The Anonymous Widower

The Relaxed Pace Of German Commuter Stations

I am at Buxtehade station on the outskirts of Hamburg and the area looks like it could be a suburb typical of those around big cities all over the world. But it is so relaxed compared to others I’ve visited.

Note.

  1. The diesel-hauled commuter service running under wires.
  2. No-one and the trains don’t seem to be in a hurry despite it being around nine in the morning.
  3. Trains seem to wait several minutes at each station.
  4. Staff were not to be seen.

In addition, there was absolutely no information about the hydrogen trains, that I could find.

 

October 12, 2018 Posted by | Travel | , , , | Leave a comment

Engine Change At Bad Bentheim

I’m on a train frim Amsterdam to Osnabruck. The train, which goes all the way to Berlin, is not very fast, but they’ve now stopped for ten minutes, whilst the Dutch engine is changed for a German one! Can’t both railway companies use the dame Euro-blighter and just have a change of drivers, as we do on Anglo-Scottish services.

Surely, these are the problems that the EU should solve. Or do German and Dutch rail unions make the RMT look like pussy-cats?

October 11, 2018 Posted by | Travel | , , , , | 1 Comment

A Full-Barrier Level Crossing For Pedestrians And Cyclists At Bremervörde Station

I photographed this full-barrier level crossing For pedestrians and cyclists At Bremervörde station.

I watched the crossing for several minutes as my train waited for a green signal and pedestrians and cyclists crossed safely at times when the barriers were up. The barrier were also lowered, so that a train could proceed into the nearby depot.

Nobody seemed to disregard the barriers.

Perhaps, though the Germans are better than obeying orders than we are? Although, walking about Hamburg, I did feel that German pedestrians cross in more dangerous ways, than Londoners do.

Surely, if the Germans can put in this level crossing under the same European Health and Safety rules as we use, then we can do the same?

September 24, 2018 Posted by | Travel | , | Leave a comment

An Analysis Of The Route Between Buxtehude And Cuxhaven

Alstom have chosen the route between Buxtehude and Cuxhaven, as the launch route for their hydrogen-powered Coradia iLint train.

I’ll now look at the route.

Buxtehude Station

Buxtehude station is on the outskirts of Hamburg.

This Google Map shows the station.

Note.

  1. There is a double-track electrified line through the station.
  2. There appears to be a West-facing bay platform, which conveniently has what looks to be a train in DB red, in the platform.

Services at Buxtehude include.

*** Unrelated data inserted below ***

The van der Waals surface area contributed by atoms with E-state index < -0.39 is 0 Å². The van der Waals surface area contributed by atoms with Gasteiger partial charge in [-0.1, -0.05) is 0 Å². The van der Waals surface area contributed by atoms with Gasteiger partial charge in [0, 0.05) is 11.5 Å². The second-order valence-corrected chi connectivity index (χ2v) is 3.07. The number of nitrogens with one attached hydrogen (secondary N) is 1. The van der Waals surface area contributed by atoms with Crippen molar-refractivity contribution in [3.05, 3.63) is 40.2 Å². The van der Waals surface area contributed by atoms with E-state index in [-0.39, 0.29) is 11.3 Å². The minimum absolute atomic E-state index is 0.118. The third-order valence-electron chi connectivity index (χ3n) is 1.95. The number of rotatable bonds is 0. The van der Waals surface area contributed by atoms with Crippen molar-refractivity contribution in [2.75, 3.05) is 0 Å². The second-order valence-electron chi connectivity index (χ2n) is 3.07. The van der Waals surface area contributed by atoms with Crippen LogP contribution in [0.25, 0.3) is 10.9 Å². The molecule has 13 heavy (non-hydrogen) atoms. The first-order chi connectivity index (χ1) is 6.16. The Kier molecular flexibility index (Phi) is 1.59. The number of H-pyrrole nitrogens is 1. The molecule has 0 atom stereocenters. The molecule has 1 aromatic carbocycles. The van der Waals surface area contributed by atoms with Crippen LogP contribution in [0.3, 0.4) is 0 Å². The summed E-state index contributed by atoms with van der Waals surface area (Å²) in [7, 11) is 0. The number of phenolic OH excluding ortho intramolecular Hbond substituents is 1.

1. Line S3 of the Hamburg S-Bahn between Pinneberg  and Stade. This line appears to be electrified with 15 KVAC overhead wires.
  2. Service RE 5 between Cuxhaven and Hamburg via Otterndorf, Stade and Buxtehude. This route is only electrified between Hamburg and Stade.
  3. Service RE 33 between Cuxhaven and Buxtehude via Bremerhaven and Bremervörde. This route is not electrified.

Service three is the one that from yesterday has been run by the Coradia iLint trains.

Between Buxtehude And Bremervörde

I followed this route in my helicopter and it is a single-track line through reasonably open country with in places trees along the line.

If this line was in the UK, it would be something like the Breckland Line or Great Eastern Main Line. through Norfolk, both of which have an operating speed of between 140-160 kph.

So I wouldn’t be surprised that the Coradia iLint could be almost at its maximum speed of 140 kph for long periods between stations.

Bremervörde Station

This Google Map shows Bremervörde station.

It would appear to be on a large site and there might even be a depot.

There’s certainly space to add a couple of large wind turbines to generate electricity, that could be used to create hydrogen through electrolysis.

Between Bremervörde And Bremerhafen HBf

As with the line to the East of Bremervörde, it is fairly straight across what appears to be fairly flat and through a mixture of open countryside and woodland.

This Google Map shows Bremerhafen Wulfdorf station.

The line from Buxtehude can be seen joining from the East.

The line is electrified to Bremerhafen HBf station.

So will the Coradia iLint trains change to overhead power at Bremerhafen Wulfdorf?

From Bremerhafen HBf To Cuxhaven

This Google Map shows Bremerhaven HBf station.

It looks to be a typical functional German station with four platforms, which are all electrified.

The electrification continues Northwards for a few kilometres, but once out of Bremerhaven, the line becomes single track without electrification.

I found this passing loop at the two-platform Dorum station, shown here on a Google Map.

Note how the tracks go either side of an island platform.

I suspect there are other places for trains to pass or they could easily be created.

The route ends at Cuxhaven station, shown in this Google Map.

In addition to the service to Buxtehude, there is also a another service on a shorter and more direct route to Hamburg along the estuary of the River Elbe.